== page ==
The B Corporation model represents a way for us to utilise the structures and institutions we already have in place to do good instead of bad. To build instead of destroy. We don’t have to come up with great big revolutionary systems of commerce or governance to create the change that’s needed. We can use the structures we already have to save the world, we just have to start holding them to higher standards; standards we should have held them to from the very beginning. Some might argue that this is all fanciful idealism, and that it can’t possibly work in the real world. But those arguments are invalid. It’s already working in the real world, and there are some really big Certified B Corporations already who are fully operational, profitable, and absolutely thriving! Do have a look below.

To become a B Corporation, a company has to make itself legally responsible for improving the environment and the communities in which it operates.

Who’s on Board Already? 

Ben and Jerry’s are just one big company already helping to save the world by committing to the B Corporations Movement. There will be many more to follow.

There are currently over 2,500 Certified B Corporations in over 50 countries around the world, and you may have heard of a few of them. Ben and Jerry’s, Patagonia, Etsy, Danone North America, and so many other companies are all Certified B Corporations, which means that all of these companies are actually improving the health of the planet and the people around them, as opposed to causing damage.

Danone really is an incredible example of how a huge multinational corporation can operate in a way that helps the world instead of harming it. Danone North America, a business unit of Danone which contains 14 subsidiary companies, is entirely B Certified, while Danone have many other B Certified subsidiaries around the world, and are working towards becoming entirely B Certified. This is proof that the B Corporation model doesn’t just work for the little guys. Danone is one of the largest multinational food production companies in the world, spanning over 120 markets worldwide with a reported yearly profit approaching €25 Billion. If they can fundamentally change their ways and operate successfully while also healing the planet, then surely everybody can. The question to ask though, is will everybody try?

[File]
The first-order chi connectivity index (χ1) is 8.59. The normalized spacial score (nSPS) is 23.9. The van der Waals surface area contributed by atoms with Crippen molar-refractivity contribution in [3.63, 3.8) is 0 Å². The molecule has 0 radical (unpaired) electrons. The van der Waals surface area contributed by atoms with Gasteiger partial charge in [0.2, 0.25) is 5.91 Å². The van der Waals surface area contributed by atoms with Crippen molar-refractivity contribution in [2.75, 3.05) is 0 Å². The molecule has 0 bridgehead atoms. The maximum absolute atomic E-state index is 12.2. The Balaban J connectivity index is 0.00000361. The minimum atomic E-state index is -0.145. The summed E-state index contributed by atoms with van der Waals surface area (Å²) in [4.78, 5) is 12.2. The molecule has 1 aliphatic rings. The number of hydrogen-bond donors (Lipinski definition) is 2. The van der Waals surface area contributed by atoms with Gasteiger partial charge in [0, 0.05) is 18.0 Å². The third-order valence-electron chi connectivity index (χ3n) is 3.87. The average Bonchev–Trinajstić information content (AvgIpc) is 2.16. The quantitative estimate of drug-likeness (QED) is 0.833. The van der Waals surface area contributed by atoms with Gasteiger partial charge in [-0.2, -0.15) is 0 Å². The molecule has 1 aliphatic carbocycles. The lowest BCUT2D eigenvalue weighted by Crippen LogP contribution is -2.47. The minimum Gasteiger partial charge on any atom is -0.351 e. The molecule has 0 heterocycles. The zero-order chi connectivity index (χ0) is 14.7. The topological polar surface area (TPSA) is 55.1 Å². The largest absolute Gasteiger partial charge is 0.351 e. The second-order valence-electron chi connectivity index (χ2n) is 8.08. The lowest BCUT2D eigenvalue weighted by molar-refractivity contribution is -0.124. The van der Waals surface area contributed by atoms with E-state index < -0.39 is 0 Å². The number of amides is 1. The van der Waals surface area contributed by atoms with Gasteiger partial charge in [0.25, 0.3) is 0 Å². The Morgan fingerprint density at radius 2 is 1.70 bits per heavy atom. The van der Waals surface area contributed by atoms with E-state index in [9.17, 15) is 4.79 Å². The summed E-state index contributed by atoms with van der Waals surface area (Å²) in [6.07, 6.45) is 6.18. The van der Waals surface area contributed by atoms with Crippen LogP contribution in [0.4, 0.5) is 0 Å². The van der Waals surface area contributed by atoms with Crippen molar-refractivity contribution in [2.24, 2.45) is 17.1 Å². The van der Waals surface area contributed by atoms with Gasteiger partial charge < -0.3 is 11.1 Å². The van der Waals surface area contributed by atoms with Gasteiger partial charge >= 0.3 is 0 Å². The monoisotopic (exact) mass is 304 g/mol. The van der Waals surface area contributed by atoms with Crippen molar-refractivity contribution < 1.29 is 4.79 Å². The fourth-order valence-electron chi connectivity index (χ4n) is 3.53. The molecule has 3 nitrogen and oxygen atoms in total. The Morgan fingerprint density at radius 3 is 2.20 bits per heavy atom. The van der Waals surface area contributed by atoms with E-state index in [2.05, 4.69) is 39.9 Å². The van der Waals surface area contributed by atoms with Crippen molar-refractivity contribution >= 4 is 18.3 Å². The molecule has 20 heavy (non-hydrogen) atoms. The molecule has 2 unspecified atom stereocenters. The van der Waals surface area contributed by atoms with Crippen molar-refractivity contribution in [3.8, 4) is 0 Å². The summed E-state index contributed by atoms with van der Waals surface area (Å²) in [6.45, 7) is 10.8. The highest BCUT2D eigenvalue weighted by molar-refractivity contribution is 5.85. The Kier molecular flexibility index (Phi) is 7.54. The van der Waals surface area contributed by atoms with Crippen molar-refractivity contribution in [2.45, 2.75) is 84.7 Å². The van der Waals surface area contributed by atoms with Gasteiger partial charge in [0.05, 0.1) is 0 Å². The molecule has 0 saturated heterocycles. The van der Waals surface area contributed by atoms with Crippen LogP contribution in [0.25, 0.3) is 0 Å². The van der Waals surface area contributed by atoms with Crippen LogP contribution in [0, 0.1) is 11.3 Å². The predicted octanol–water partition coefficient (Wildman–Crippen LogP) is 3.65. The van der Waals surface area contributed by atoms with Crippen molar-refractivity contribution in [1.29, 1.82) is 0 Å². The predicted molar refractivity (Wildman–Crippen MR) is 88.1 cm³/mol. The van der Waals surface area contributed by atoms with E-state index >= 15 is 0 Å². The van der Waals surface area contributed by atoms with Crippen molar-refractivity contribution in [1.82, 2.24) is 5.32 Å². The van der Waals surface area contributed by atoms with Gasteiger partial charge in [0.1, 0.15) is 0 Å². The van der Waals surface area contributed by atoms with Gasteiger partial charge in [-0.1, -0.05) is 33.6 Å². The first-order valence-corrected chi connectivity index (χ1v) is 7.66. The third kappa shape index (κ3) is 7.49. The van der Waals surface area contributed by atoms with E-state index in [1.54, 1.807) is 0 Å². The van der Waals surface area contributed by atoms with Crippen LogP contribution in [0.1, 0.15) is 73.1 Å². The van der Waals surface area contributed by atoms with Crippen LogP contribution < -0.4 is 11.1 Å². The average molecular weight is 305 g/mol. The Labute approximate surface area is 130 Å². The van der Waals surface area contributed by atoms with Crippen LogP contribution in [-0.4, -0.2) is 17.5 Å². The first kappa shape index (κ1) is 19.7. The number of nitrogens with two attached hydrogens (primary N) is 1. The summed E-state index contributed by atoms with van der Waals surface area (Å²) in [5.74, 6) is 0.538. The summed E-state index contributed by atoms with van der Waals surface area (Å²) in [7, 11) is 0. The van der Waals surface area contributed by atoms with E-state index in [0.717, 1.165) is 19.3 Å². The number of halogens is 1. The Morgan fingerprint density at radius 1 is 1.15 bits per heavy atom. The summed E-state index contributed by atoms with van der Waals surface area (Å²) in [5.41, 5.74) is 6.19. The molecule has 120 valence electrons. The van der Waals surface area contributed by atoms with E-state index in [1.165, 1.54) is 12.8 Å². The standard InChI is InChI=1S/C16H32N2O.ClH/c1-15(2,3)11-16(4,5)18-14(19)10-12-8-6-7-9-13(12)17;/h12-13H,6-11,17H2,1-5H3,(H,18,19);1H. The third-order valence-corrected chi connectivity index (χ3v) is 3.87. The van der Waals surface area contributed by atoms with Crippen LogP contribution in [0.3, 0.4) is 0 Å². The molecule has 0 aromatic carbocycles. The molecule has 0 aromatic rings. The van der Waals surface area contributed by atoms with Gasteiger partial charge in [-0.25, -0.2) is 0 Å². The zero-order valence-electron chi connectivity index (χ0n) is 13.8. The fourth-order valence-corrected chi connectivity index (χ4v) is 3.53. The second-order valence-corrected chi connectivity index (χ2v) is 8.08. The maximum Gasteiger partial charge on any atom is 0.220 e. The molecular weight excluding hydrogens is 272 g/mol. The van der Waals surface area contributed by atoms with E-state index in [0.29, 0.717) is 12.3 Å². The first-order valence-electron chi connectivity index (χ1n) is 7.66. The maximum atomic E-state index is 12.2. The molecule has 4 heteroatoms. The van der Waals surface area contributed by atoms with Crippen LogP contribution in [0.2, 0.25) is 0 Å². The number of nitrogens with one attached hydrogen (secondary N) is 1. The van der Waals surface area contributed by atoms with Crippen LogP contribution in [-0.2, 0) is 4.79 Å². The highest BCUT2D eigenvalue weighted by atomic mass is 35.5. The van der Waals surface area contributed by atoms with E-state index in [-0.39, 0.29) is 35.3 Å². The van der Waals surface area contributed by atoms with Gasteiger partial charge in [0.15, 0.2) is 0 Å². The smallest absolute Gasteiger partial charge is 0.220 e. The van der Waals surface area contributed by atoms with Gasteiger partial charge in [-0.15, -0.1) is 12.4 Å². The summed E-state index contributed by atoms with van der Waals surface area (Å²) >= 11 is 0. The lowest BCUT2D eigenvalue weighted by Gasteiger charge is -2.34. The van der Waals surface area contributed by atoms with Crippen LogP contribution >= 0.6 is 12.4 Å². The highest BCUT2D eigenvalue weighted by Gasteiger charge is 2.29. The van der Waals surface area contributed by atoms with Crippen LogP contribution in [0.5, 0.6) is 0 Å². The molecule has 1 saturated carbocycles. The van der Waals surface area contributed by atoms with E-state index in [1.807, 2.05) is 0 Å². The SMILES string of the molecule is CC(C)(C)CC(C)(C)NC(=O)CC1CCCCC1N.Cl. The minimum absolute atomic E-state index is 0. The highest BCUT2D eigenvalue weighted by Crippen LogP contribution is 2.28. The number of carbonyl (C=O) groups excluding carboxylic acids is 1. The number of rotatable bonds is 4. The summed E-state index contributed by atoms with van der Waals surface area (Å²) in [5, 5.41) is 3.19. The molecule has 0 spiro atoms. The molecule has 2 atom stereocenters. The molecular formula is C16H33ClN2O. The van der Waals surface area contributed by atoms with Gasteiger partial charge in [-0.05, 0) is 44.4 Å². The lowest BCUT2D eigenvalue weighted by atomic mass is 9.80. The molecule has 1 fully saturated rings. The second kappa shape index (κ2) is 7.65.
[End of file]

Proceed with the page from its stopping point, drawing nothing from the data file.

What’s the Future Looking Like for The B Corp Movement? 

Just last week something completely out of the norm happened. Something quite incredible. And it directly involves the B Corp Movement. Over 30 Certified B Corporations, including Ben and Jerry’s, Patagonia, and Danone North America, took out a full-page advertisement in the New York Times urging members of ‘The Business Roundtable Lobby Group’, which represents pretty much all of the US’s biggest companies, to ‘get to work’ on making real change happen. This follows the recent decision of The Business Roundtable to ‘shift its statement of the purpose of a corporation to include all of its stakeholders, including employees, suppliers, and broader society.’ That was big talk from a group which contains the CEOs of companies like Apple, Amazon, Coca Cola, AT&T, Chevron, Exxon, Deloitte, Pepsi, Pfizer, Ford, and pretty much everyone else, and The B Corporation movement has now officially, and publicly, challenged these influential companies, to start walking the walk.